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Out of all the players participating in this year’s Women’s World Cup, 20% were subjected to online harassment.
According to recent information released by Fifa, 152 out of 697 players had their social media accounts closely monitored and received harmful messages, including discrimination, abuse, or threats, during the finals.
More than half of the abusive posts identified by Fifa’s Social Media Protection Service (SMPS) consisted of homophobic, sexual, and sexist abuse.
During the finals in Australia and New Zealand, players were observed to have a 29% higher chance of being subject to online abuse compared to those playing in the men’s finals in Qatar.
During the finals, players were offered the chance to participate in the SMPS moderation service, which has the ability to intercept and conceal any harmful messages.
SMPS scanned more than five million social posts in total, with 102,511 posts flagged by AI for human review. Of those, 7,085 were subsequently verified as discriminatory, abusive or threatening and reported to platforms.
The data from Fifa revealed that the final match between England and Spain had a total of 637 verified cases of abuse, with players from the United States and Argentina experiencing the most.
According to the research, there was an increase in offensive posts and messages following the announcement that members of the British Royal Family would not be present at the match. This was also influenced by a message of good luck from Prime Minister Rishi Sunak.
Fifa discovered that the behavior of Luis Rubiales, the president of the Spanish FA, after the final match led to a notable increase in offensive and sexist material.
In October, Rubiales received a three-year suspension for kissing Spain’s Jenni Hermoso on the lips during the medal ceremony. He had also made a lewd gesture and grabbed his genitals while celebrating Spain’s win from the VIP box at the stadium.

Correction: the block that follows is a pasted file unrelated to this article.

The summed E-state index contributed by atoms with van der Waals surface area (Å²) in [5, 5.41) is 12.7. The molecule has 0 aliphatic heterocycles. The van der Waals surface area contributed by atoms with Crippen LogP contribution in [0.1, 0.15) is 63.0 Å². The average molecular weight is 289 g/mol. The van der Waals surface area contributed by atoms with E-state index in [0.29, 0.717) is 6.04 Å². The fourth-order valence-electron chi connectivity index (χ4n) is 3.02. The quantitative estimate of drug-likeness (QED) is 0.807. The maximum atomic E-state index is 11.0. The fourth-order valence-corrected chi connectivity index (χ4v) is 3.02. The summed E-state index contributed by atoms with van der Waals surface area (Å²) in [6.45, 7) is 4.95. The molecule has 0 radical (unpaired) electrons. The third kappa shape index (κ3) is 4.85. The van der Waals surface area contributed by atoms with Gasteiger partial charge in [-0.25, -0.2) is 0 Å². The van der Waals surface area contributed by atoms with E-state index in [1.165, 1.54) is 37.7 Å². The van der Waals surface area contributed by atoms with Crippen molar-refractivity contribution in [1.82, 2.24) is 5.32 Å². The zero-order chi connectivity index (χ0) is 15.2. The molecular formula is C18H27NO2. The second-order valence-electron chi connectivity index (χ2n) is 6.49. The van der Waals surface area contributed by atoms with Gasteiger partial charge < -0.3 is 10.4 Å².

The report included a statement by Colombian soccer player Leicy Santos that stated: “Aside from losing, the most difficult thing for footballers to endure is the barrage of abusive comments – the jeers, the insults.”
As professional footballers, we are more than just our jobs. While some of us can handle the extreme online criticism we face, others struggle with it. Mental health is a delicate matter in this situation.
Fifa president Gianni Infantino stated that individuals who engage in abusive or threatening behavior on social media have no place in Fifa tournaments or any other setting.
In the past year, the Social Media Protection Service, developed with assistance from FIFPRO, has aided Fifa in decreasing the amount of online abuse and hate speech directed towards players, teams, and officials. This has been achieved through the reporting and concealment of over 400,000 comments.
We reject discrimination in both football and society. Let us unite and declare: No to discrimination!
The study revealed that the majority (67%) of the harmful comments originated from North America, while 21% were from Europe.
Fifa reported that all confirmed cases of abuse were brought to the attention of social media platforms. However, the organization noted that the platforms’ efforts to address and address abusive content were inconsistent.
Fifa stated that they have provided proof of account owners’ identities, when possible, to member associations and law enforcement agencies.